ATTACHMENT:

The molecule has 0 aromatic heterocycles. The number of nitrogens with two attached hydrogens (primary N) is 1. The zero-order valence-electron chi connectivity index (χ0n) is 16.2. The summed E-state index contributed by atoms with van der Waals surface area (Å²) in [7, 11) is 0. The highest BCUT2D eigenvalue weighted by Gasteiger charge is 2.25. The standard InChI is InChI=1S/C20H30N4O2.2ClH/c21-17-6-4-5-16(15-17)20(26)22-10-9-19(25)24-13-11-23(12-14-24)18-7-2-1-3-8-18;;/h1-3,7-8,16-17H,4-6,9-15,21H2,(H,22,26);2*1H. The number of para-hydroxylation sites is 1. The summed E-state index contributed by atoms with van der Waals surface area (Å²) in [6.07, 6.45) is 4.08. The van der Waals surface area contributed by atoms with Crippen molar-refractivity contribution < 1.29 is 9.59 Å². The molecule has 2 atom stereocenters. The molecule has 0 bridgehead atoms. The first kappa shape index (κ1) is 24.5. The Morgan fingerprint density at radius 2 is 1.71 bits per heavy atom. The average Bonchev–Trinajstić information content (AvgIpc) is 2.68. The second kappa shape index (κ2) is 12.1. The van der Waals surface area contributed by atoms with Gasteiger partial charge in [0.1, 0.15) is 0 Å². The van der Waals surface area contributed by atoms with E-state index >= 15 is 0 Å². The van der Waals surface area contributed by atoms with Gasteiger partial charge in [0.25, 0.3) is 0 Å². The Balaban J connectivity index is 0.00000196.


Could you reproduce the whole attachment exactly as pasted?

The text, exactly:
The molecule has 0 aromatic heterocycles. The number of nitrogens with two attached hydrogens (primary N) is 1. The zero-order valence-electron chi connectivity index (χ0n) is 16.2. The summed E-state index contributed by atoms with van der Waals surface area (Å²) in [7, 11) is 0. The highest BCUT2D eigenvalue weighted by Gasteiger charge is 2.25. The standard InChI is InChI=1S/C20H30N4O2.2ClH/c21-17-6-4-5-16(15-17)20(26)22-10-9-19(25)24-13-11-23(12-14-24)18-7-2-1-3-8-18;;/h1-3,7-8,16-17H,4-6,9-15,21H2,(H,22,26);2*1H. The number of para-hydroxylation sites is 1. The summed E-state index contributed by atoms with van der Waals surface area (Å²) in [6.07, 6.45) is 4.08. The van der Waals surface area contributed by atoms with Crippen molar-refractivity contribution < 1.29 is 9.59 Å². The molecule has 2 atom stereocenters. The molecule has 0 bridgehead atoms. The first kappa shape index (κ1) is 24.5. The Morgan fingerprint density at radius 2 is 1.71 bits per heavy atom. The average Bonchev–Trinajstić information content (AvgIpc) is 2.68. The second kappa shape index (κ2) is 12.1. The van der Waals surface area contributed by atoms with Gasteiger partial charge in [0.1, 0.15) is 0 Å². The van der Waals surface area contributed by atoms with E-state index >= 15 is 0 Å². The van der Waals surface area contributed by atoms with Gasteiger partial charge in [0.25, 0.3) is 0 Å². The Balaban J connectivity index is 0.00000196.